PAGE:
Walt Disney World (FL)

Traveling with Seniors: In the Parks

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TouringPlans logoIn the first part of this two-part series installment, we discussed how to plan and be proactive when traveling with senior citizens. In this second installment, we’ll tackle navigating the parks!

There are some obvious concerns that tend to come to the forefront of park touring with anyone with limited mobility, or anyone who fatigues easily (basically, everyone who’s not a marathon-runner). Standing in long lines, walking miles and miles each day, heat and humidity, are all things to keep in mind when you start planning your park days. Navigating the parks with a senior makes having a good Touring Plan that much more important. You can select preferences in your Touring Plan to minimize walking, minimize waiting in line, or a compromise between the two. The best thing about having a Touring Plan is being able to see more and do more while saving time and energy.


Now that you’ve been convinced that you simply can’t go on a Disney vacation without a Touring Plan, let’s talk about which attractions to fit into your Plan. Touring Plans makes it easy with even specific Touring Plans for Seniors, tailored to fit the needs of most seniors and available for all the parks.

When planning a trip with a senior, consider their physical condition. Do they suffer from arthritis? Back pain? Heart conditions? Disney has physical considerations listed on any attraction that may agitate any existing condition:

For safety, you should be in good health and free from high blood pressure, heart, back or neck problems, motion sickness, or other conditions that could be aggravated by this adventure.  Expectant mothers should not ride.

In addition to the health warning, fellow blogger, Erin Foster, has a great series detailing the attraction seating/ride vehicles. This resource is immensely valuable when traveling with anyone with mobility issues. Her articles detail the size restriction, seat belt/lap restraint, and if individuals have to transfer from a wheelchair/scooter.

Be aware of the health warning and help make sure that your senior is safe as well as comfortable in any attraction they may experience.  Here are the attractions with this health warning:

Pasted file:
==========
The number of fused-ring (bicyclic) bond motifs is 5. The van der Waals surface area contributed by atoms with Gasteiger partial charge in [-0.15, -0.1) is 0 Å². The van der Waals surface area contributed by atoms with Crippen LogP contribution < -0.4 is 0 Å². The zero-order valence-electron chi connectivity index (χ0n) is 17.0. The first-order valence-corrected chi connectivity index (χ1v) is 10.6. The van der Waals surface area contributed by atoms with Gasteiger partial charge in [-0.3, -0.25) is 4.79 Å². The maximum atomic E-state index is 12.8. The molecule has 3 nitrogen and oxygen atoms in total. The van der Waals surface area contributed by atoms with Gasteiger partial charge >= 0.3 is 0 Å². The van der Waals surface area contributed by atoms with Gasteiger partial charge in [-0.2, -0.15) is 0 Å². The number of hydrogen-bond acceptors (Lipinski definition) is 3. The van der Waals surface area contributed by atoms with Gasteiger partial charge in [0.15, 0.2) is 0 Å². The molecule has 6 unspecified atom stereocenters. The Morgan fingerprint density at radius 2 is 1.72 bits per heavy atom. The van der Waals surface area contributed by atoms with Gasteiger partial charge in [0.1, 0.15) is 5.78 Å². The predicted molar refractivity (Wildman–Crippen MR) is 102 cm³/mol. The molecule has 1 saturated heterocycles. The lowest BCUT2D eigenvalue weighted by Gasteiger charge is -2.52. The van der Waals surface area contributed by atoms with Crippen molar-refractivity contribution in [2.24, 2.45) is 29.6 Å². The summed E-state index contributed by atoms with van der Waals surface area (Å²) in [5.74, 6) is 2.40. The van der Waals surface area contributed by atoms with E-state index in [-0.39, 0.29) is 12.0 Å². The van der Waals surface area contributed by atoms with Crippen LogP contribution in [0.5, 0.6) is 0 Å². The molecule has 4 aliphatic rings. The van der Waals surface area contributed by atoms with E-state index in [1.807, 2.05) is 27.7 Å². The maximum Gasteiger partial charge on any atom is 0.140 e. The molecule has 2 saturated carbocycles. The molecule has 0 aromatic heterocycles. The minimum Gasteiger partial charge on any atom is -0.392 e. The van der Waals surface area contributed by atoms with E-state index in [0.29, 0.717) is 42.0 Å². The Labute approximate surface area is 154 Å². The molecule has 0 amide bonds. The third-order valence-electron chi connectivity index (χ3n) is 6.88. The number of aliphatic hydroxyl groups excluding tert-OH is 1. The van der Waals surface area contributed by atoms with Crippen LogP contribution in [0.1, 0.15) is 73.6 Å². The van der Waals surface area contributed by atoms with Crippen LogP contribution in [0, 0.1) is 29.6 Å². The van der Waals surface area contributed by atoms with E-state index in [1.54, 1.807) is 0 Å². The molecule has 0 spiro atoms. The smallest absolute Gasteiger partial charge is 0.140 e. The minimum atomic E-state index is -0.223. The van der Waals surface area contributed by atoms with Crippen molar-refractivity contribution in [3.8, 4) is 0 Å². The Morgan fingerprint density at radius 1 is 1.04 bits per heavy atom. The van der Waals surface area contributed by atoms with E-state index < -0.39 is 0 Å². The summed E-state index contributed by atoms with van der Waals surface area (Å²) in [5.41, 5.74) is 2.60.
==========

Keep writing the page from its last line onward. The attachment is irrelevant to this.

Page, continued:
Magic Kingdom

  • Astro Orbiter
  • The Barnstormer
  • Big Thunder Mountain Railroad
  • Pirates of the Caribbean
  • Space Mountain
  • Splash Mountain
  • Tomorrowland Speedway
Rock 'n' Roller Coaster may not be the best attraction for Grandma.
Rock ‘n’ Roller Coaster may not be the best attraction for Grandma.


  • Test Track
  • Mission: SPACE

Hollywood Studios

  • Rock ‘n’ Roller Coaster Starring Aerosmith
  • Star Tours: The Adventure Continues
  • The Twilight Zone Tower of Terror

Animal Kingdom

  • Expedition Everest
  • Kali River Rapids
  • Kilimanjaro Safaris
  • Primeval Whirl

Seniors who filled out the Unofficial Guide Survey also indicated which attractions were their favorites (with 4.5-5 stars), and here they are:

Magic Kingdom

Casey Jr. Splash 'N' Soak Station was one of the favorite Magic Kingdom attractions among seniors. Do you think Grandma and Grandpa splash in the puddles, or just enjoy watching the youngsters? Photo courtesy of Disney (c)
Casey Jr. Splash ‘N’ Soak Station was one of the favorite Magic Kingdom attractions among seniors. Do you think Grandma and Grandpa splash in the puddles, or just enjoy watching the youngsters? Photo courtesy of Disney.
  • Buzz Lightyear’s Space Ranger Spin
  • Casey Jr. Splash ‘N’ Soak Station
  • The Hall of Presidents
  • Meet Mickey Mouse at Town Square Theater
  • Mickey’s PhilharMagic
  • Pirates of the Caribbean
  • Splash Mountain
  • The Haunted Mansion
  • Walt Disney Railroad
  • Wishes Nighttime Spectacular


  • IllumiNations: Reflections of Earth